The point of the article is that evangelical worship—especially in its charismatic mode—has become expressly political. And that right-wing politics has become expressly religious. The same intensity, that of the electric, swaying crowd of believers in church, is now the emerging style of American right-wing politics.
I read the article a half dozen times looking, perhaps, for some new insight about right-wing evangelicals and their love affair with Donald Trump. But all I could think about was that picture of Jerry Falwell. The flags are now Trump flags; the choir replaced with praise choruses.
And how nothing—and everything—has changed since that day in 1980.
Evangelicalism has been a political rally for a very long time
It’s depressing when the “paper of record” doesn’t seem to know that the news they’re covering isn’t new. Indeed, as I read the account about the interweaving of worship and politics, about evangelical anxiety regarding the family and government, and how conservative Christians believe that a new Great Awakening is upon us, I felt as if I was reading a script for a kind of evangelical Groundhog Day. Quotes like this one from a woman with the Shasta County Freedom Coalition sounded eerily familiar:
“This is a Jesus movement,” Ms. Jackson said. “I believe God removed Donald for a time, so the church would wake up and have confidence in itself again to take our country back.”
Insert “Ronald Reagan” or “George W. Bush” and we’re back to the future once again.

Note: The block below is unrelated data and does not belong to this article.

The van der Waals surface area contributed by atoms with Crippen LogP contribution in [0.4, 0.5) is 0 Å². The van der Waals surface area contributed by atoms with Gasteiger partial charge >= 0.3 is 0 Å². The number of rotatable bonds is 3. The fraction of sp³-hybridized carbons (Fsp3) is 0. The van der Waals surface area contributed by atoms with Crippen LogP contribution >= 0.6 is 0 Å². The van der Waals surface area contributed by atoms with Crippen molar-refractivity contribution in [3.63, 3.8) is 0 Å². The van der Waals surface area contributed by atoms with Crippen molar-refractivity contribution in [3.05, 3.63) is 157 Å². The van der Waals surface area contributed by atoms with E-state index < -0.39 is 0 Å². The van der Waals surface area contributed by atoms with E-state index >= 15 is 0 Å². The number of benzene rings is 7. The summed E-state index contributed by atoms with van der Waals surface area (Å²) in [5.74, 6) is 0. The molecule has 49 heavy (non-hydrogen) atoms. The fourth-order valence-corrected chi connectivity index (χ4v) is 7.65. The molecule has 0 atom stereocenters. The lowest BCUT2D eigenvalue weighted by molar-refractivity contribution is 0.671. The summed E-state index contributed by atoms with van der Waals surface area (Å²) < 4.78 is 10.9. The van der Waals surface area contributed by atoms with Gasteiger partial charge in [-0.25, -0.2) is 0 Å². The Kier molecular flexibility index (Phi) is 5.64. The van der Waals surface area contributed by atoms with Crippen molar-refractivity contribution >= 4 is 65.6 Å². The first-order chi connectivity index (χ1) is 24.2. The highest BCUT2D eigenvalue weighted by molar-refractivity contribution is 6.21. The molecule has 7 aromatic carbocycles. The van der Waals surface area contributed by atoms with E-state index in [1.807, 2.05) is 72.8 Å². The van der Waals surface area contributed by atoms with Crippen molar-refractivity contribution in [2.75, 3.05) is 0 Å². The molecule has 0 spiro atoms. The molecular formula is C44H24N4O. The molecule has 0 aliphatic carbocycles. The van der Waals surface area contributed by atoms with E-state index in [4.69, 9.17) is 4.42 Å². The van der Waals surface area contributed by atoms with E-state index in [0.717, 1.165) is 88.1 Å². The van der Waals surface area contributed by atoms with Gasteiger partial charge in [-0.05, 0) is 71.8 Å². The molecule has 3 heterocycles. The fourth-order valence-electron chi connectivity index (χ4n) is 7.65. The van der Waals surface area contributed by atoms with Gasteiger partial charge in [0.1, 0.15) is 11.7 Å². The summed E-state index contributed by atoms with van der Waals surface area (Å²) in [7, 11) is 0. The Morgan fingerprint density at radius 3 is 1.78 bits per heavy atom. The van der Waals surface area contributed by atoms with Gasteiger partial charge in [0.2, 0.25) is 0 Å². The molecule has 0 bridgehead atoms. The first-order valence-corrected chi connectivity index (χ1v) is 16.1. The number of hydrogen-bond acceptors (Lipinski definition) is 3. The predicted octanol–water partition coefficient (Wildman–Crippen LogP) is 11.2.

It is, sadly, far too easy to criticize the secular press for failing to understand religion. But there’s something especially disconcerting about this article because it isn’t reporting on something new—it’s reporting on something old and, aside from a few offhand comments, the writers don’t appear to understand the historical depth of the cultural phenomenon at the heart of the story.
If you walked in almost any evangelical church anywhere in the United States in the last five decades, you would have encountered the kind of praise worship described. You also would have slipped through the porous boundary between worshiping the King of Kings and singing his Kingdom into political existence. And it was a very particular Kingdom, one of G-O-D and the GOP. Indeed, as those years unfolded, the terms “evangelical” and “Republican” slowly, but insistently and dogmatically, became synonymous.